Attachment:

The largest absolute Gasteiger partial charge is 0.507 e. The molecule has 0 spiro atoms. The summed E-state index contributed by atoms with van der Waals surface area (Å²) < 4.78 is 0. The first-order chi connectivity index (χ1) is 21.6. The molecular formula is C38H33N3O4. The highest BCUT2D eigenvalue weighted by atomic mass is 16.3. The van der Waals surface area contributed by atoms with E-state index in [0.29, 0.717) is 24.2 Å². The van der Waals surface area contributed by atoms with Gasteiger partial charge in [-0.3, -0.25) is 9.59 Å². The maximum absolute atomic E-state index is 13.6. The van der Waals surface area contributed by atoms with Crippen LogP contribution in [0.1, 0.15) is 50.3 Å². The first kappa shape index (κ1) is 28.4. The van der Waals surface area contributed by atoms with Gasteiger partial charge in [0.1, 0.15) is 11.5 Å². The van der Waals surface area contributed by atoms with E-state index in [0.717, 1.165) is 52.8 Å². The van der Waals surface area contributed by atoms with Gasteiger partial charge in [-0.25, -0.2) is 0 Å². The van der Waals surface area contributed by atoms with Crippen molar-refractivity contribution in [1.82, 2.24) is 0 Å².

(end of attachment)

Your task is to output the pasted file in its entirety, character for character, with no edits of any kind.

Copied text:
The largest absolute Gasteiger partial charge is 0.507 e. The molecule has 0 spiro atoms. The summed E-state index contributed by atoms with van der Waals surface area (Å²) < 4.78 is 0. The first-order chi connectivity index (χ1) is 21.6. The molecular formula is C38H33N3O4. The highest BCUT2D eigenvalue weighted by atomic mass is 16.3. The van der Waals surface area contributed by atoms with E-state index in [0.29, 0.717) is 24.2 Å². The van der Waals surface area contributed by atoms with Gasteiger partial charge in [-0.3, -0.25) is 9.59 Å². The maximum absolute atomic E-state index is 13.6. The van der Waals surface area contributed by atoms with Crippen LogP contribution in [0.1, 0.15) is 50.3 Å². The first kappa shape index (κ1) is 28.4. The van der Waals surface area contributed by atoms with Gasteiger partial charge in [0.1, 0.15) is 11.5 Å². The van der Waals surface area contributed by atoms with E-state index in [0.717, 1.165) is 52.8 Å². The van der Waals surface area contributed by atoms with Gasteiger partial charge in [-0.25, -0.2) is 0 Å². The van der Waals surface area contributed by atoms with Crippen molar-refractivity contribution in [1.82, 2.24) is 0 Å².